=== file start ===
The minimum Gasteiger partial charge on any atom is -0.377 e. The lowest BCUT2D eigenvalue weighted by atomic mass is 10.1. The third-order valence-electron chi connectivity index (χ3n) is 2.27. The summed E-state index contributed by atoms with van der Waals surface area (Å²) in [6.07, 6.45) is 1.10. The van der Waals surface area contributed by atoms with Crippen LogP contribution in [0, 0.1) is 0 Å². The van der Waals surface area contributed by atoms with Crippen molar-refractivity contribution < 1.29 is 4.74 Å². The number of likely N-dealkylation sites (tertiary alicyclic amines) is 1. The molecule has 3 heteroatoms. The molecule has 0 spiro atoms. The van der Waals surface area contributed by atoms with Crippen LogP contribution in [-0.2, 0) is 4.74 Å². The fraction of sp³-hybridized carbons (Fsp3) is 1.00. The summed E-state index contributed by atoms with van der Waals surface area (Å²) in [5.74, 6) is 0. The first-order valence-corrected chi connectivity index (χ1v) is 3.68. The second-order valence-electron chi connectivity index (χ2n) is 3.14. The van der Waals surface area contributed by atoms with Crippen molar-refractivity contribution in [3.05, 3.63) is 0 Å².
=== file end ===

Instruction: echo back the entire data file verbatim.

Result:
The minimum Gasteiger partial charge on any atom is -0.377 e. The lowest BCUT2D eigenvalue weighted by atomic mass is 10.1. The third-order valence-electron chi connectivity index (χ3n) is 2.27. The summed E-state index contributed by atoms with van der Waals surface area (Å²) in [6.07, 6.45) is 1.10. The van der Waals surface area contributed by atoms with Crippen LogP contribution in [0, 0.1) is 0 Å². The van der Waals surface area contributed by atoms with Crippen molar-refractivity contribution < 1.29 is 4.74 Å². The number of likely N-dealkylation sites (tertiary alicyclic amines) is 1. The molecule has 3 heteroatoms. The molecule has 0 spiro atoms. The van der Waals surface area contributed by atoms with Crippen LogP contribution in [-0.2, 0) is 4.74 Å². The fraction of sp³-hybridized carbons (Fsp3) is 1.00. The summed E-state index contributed by atoms with van der Waals surface area (Å²) in [5.74, 6) is 0. The first-order valence-corrected chi connectivity index (χ1v) is 3.68. The second-order valence-electron chi connectivity index (χ2n) is 3.14. The van der Waals surface area contributed by atoms with Crippen molar-refractivity contribution in [3.05, 3.63) is 0 Å².